Truffles – the fungus, not the chocolate
Posted by Merritt Steidl, deli category analyst
Wednesday, October 31, 2012
If you love truffles, you aren't alone. People have been drawn to their exotic allure for over 3000 years. They’re rare and hard-to-find gems of the gourmet food world that are prized like diamonds. Truffles are valued at between $500 and $3,500 per pound, making them one of the most expensive foods in the world!
What is a Truffle?
Truffles, much like mushrooms, are a type of fungus that grow underground near the roots of certain trees. They are typically found in regions of France and Italy with the help of highly trained dogs or pigs. Dogs are now the more popular choice for truffle hunters because pigs often eat the truffles. Once a truffle is mature, the scent is strong enough for the animal to find it.
It is difficult to liken the flavor of truffle to anything else; however, most people describe them as earthy and musky. Truffles can be a spectacular addition to any plain dish such as a creamy pasta or risotto, eggs, cooked meats, or even cheese pizza. Just remember to keep it away from other overwhelming ingredients. Let the truffle flavor shine through as the star!
Truffle oils, salts and butters can be a great way to enjoy truffle flavor at a lower price. We have a great assortment available in our delis every day. However, if you want to treat yourself to the luxury of fresh truffles, they will be available for a limited time at select stores.
White vs. Black Truffles
There are two main types of truffles: white and black. Black truffles have a pungent, long-lasting flavor that’s great for cooking. White truffles have a strong, but fading aroma with slight notes of garlic. They are normally used raw by grating or shaving over finished dishes. White truffles are the rarer of the two, thus making them more expensive.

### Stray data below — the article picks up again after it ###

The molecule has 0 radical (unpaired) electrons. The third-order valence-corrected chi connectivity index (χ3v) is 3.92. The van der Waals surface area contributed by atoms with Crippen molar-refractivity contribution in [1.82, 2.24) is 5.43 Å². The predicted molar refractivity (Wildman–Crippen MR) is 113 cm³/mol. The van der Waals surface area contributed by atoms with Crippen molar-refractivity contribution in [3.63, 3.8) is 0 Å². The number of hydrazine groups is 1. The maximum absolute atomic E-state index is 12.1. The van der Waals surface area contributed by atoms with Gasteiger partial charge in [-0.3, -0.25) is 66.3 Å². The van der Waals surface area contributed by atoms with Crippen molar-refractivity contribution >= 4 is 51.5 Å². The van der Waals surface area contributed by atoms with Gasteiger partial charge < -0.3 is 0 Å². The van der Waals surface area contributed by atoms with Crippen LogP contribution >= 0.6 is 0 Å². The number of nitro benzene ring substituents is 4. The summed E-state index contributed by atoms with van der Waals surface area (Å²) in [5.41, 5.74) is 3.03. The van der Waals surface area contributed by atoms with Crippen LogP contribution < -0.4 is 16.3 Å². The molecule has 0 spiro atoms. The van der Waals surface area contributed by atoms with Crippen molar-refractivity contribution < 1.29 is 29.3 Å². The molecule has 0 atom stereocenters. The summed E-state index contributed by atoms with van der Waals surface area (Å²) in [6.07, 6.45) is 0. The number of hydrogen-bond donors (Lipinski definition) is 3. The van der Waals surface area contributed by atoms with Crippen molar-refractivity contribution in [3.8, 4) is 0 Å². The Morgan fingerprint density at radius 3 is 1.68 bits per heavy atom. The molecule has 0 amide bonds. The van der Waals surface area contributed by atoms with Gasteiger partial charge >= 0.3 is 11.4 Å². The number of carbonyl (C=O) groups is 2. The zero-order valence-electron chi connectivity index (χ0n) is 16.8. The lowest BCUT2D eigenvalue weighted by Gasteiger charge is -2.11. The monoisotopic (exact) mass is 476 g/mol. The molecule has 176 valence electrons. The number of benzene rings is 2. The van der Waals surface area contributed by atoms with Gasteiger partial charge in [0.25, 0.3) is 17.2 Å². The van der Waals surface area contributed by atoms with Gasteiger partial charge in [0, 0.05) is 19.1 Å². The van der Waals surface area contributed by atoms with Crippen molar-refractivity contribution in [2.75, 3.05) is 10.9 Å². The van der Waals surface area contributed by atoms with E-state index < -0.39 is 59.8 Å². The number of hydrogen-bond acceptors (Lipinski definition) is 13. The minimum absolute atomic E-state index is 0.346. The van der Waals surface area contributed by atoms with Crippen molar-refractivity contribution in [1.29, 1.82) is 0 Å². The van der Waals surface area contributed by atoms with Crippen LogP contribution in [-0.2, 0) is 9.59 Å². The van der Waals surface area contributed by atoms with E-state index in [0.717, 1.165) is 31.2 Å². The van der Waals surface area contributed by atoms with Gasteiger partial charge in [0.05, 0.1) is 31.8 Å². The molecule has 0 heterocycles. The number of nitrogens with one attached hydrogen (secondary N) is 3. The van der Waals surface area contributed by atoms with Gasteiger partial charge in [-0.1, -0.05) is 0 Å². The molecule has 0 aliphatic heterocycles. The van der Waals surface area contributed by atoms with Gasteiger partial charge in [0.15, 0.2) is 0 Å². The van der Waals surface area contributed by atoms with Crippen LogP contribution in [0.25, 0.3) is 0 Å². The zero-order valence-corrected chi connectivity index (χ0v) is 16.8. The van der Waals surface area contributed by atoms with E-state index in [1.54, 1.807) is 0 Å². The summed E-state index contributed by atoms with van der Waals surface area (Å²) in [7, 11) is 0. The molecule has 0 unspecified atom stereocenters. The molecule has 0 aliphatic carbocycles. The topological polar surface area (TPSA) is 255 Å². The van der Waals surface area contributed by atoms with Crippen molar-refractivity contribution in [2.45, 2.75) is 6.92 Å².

Truffle Recipe: Roasted Asparagus with White Truffle Oil
- 1 pound asparagus, trimmed and diagonally cut into thirds
- 1 (6ounce) package sliced portabella mushrooms
- 1 red or yellow bell pepper, cut into 1/2-inch strips
- 2 tablespoons olive oil
- 1 1/4 teaspoon chopped fresh rosemary
- 3/4 teaspoon kosher salt
- 1/8 teaspoon coarse ground black pepper
- 2 teaspoons Lunds & Byerly’s 12 year Aceto Balsamic Vinegar
- 1 1/2 teaspoons Lunds & Byerly’s White Truffle Extra Virgin Olive Oil
- 1/3 cup Asiago cheese
Preheat oven to 425 F.
Combine asparagus, mushrooms and peppers in 10 x 15- inch baking pan. Add olive oil, rosemary, salt and pepper; toss until vegetables are coated with oil. Roast in oven, until vegetables are tender, stirring once (8-10 minutes). Add vinegar and truffle oil; toss to coat. Transfer to heated serving dish and top with cheese.
Amount: 4 servings